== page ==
Israel at 60: Jewish State or State of the Jews?
Strong religious and secular themes of Zionism spotlighted
Is Israel at age 60 a state of the Jews, a people united by shared historical traditions and experience, or is it a Jewish state, whose essence is integrally related to religious faith?
The issue was explored at a Brandeis University Spotlight Forum held at Boston’s Old State House on June 17.
``The assumptions are terribly important,’’ said Ilan Troen, founding director of the university’s Schusterman Center for Israel Studies. ``When you take a look at Israel’s Declaration of Independence, Jehovah, God, is not mentioned, just something called the Rock of Israel.
``This is one of the oldest debates in Judaism: What kind of state are we going to create?’’ Troen said. ``It’s quite like the Seder, isn’t it? At some point each and every year we ask the same questions, don’t we? And we get some of the same answers, don’t we. And we feel compelled to keep asking the questions.’’
The relationship of religion and ethnicity to national identity is debated n many places, not just Israel, he said, but the issue has particular force in discussions of Israel, Troen said. Some even argue that if Israel is either an ethnic state or a religious state, it cannot be democratic, and therefore should not exist, he said.
In the main, Zionism has oscillated between more-religious and more-secular poles, Troen said, noting that ``throughout the history of Zionism there has been a strong religious base. Religion is inherent to the Zionist movement. It is almost impossible to imagine Zionism without it.
Troen pointed out that most Zionists in the generation that preceded Theodore Herzl were rabbis, but many founders of the state of Israel were in rebellion against the religious tradition because, they felt, if God was omnipresent in the lives of the Jews, how was Jewish suffering to be accounted for.
The founders, Troen said, were people who said ``we can’t wait for God for salvation, we can’t wait for the end of history, we must take our fate in our own hands.’’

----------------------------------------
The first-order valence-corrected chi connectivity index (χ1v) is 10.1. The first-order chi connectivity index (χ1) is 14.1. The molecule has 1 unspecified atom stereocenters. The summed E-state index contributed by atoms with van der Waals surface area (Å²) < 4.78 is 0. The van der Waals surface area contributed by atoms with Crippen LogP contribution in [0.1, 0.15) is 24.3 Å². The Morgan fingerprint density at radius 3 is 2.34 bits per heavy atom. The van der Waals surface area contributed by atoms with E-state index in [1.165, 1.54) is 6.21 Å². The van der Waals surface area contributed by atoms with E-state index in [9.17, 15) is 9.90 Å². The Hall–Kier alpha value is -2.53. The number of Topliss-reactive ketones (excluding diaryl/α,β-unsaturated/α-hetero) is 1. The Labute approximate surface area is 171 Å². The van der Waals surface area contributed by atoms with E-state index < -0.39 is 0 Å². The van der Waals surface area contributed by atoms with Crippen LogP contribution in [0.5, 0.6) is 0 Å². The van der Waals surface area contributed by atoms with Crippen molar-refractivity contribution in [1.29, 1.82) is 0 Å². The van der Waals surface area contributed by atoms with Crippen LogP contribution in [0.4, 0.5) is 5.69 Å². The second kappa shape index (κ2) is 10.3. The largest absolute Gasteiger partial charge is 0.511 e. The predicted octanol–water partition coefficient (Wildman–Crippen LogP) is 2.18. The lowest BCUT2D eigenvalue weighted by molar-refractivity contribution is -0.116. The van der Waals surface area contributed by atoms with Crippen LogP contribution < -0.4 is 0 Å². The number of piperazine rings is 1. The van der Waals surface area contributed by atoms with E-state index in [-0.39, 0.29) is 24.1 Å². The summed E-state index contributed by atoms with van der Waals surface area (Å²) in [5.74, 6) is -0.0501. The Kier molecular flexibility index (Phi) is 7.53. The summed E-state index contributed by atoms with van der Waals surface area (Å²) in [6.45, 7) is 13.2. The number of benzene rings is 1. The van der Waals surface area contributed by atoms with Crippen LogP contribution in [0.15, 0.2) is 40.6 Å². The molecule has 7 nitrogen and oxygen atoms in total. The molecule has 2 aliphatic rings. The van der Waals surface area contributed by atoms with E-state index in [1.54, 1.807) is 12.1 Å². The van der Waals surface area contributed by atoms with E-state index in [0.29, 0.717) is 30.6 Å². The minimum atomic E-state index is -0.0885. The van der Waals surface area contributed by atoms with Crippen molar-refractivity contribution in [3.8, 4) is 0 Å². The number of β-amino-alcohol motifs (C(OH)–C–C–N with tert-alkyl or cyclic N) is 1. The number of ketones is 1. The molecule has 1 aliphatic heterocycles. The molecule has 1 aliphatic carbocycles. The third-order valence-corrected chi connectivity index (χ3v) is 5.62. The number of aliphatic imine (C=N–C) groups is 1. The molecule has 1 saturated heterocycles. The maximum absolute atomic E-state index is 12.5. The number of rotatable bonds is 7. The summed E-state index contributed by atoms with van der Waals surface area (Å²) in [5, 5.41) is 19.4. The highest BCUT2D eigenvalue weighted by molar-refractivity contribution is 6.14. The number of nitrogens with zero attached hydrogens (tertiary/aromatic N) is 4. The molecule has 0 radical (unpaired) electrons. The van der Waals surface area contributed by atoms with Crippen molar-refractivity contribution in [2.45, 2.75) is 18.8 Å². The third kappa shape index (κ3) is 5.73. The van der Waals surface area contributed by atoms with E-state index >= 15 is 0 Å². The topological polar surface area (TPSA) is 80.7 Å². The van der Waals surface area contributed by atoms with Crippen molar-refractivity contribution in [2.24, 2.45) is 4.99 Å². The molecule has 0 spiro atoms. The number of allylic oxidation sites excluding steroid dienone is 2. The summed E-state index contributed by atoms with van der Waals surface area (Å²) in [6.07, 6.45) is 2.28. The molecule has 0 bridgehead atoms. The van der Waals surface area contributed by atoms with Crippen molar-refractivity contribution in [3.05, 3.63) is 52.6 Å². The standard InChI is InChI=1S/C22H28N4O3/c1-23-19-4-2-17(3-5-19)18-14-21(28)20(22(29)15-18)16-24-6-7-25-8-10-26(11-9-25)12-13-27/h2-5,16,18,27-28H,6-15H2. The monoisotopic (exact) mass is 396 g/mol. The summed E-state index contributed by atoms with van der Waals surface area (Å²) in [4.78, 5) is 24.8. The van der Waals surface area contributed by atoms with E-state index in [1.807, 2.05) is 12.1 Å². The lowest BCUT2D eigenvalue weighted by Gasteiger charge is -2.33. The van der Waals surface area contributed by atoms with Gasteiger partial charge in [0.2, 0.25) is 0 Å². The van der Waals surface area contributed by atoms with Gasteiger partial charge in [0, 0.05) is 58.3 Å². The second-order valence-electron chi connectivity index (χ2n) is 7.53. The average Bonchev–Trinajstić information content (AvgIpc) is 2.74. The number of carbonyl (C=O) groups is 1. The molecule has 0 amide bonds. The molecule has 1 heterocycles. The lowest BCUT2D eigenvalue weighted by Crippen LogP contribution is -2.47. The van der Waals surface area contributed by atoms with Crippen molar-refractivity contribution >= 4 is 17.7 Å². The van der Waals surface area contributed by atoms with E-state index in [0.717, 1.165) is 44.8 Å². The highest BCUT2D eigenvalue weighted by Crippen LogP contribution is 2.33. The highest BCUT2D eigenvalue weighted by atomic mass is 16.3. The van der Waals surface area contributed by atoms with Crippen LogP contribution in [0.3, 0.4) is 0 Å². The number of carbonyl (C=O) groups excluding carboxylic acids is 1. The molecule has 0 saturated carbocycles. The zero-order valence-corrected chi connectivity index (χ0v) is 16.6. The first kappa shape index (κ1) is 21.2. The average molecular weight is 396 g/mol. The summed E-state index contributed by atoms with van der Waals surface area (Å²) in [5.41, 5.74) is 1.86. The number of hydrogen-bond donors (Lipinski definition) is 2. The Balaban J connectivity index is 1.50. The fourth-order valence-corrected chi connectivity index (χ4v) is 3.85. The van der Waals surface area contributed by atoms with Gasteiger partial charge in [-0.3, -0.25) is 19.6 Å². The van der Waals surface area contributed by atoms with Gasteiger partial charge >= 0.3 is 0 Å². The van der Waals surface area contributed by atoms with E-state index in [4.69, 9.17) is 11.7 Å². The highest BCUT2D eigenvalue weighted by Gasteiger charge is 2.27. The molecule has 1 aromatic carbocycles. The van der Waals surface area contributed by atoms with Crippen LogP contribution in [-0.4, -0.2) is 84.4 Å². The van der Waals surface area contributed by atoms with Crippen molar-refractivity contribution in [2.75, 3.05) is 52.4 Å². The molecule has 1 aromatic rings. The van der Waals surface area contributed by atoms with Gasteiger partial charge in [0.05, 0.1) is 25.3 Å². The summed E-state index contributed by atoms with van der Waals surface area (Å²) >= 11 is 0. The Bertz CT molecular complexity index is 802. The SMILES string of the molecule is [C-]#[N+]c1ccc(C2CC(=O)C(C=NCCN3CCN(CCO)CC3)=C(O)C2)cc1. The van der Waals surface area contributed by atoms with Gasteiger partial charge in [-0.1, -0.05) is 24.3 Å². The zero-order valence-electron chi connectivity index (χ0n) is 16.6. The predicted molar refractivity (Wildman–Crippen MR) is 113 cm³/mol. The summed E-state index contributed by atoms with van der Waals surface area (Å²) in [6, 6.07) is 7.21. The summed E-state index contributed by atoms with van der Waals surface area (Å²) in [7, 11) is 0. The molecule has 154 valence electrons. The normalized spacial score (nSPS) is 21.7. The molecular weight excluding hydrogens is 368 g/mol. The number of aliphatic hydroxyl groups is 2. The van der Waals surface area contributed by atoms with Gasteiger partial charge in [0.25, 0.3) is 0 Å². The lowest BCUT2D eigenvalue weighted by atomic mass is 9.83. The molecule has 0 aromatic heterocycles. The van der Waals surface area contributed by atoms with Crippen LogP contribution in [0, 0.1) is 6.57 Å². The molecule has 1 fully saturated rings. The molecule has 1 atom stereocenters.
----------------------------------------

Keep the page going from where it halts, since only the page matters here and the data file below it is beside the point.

``It was a secular humanist revolution that understood that this would be a state for the Jews, a refuge,’’ Troen said. ``But it also understood that this would be a Jewish state, a state where the language would be Hebrew, a state that would draw on the traditions that had been formed over the centuries.’’
Asher Susser, a senior fellow at Brandeis’ Crown Center for Middle East Studies and former longtime director of the Moshe Dayan Center for Middle Eastern and African Studies at Tel Aviv University, said he sees Israel as the state of the Jews rather than a Jewish state.
But, said Susser, a specialist in Arab affairs who for the last year has sat on Brandeis’ Robert and Myra Kraft chair in Arab politics, from the perspective of the great majority of Arabs ``it doesn’t really matter’’ whether Israel is considered the state of the Jews or a Jewish state. Either identity ``is equally unacceptable.’’
To Muslims, ``Jews are not imaginable as a people,’’ Susser said. ``Judaism is a religion, a tolerated religion.’’ As a tolerated religion under Islam, Jews fared far better than in Christian lands, he said, ``but Jews as a people with self-determination? Unimaginable!’’
Further, he said ``Israel is a state in which Muslims have become the tolerated minority…. This is an upsetting of the cosmic order.’’
Returning to the Israeli identity theme, Susser criticized Arab intellectuals who are calling for Israel to change in fundamental ways so that they can feel it is ``a state of all its citizens.’’ This, he said, ``is a euphemism for the destruction of Israel as the state of the Jewish people.’’
``One of these Arab intellectuals said Israel should be as Jewish as Sweden is Christian,’’ Susser said. ``That is a complete rejection of my national identity… Israel is as Jewish as Sweden is Swedish. Our Jewishness is parallel to Swedishness, not to Sweden’s Christianity.’’
Rachel L. Fish, a doctoral candidate in Israel studies, addressed American Jewish perspectives on the question of Israel’s identity.
Modern Orthodox Jews have long considered Israel the spiritual center of the Jewish people, she said, and Conservatives consider the state a central pillar of Jewish identity.
Reform Jews, the largest denomination of American Jews, initially distanced themselves from Israel as a religious or spiritual center, asserting that they no longer considered themselves a nation, but a religious community.
This changed markedly in 1937, when Reform leaders supported Israel’s becoming both a refuge for the oppressed and a center of spiritual life for Jews, she said, and by the late 20th century the Reform movement was encouraging aliyah.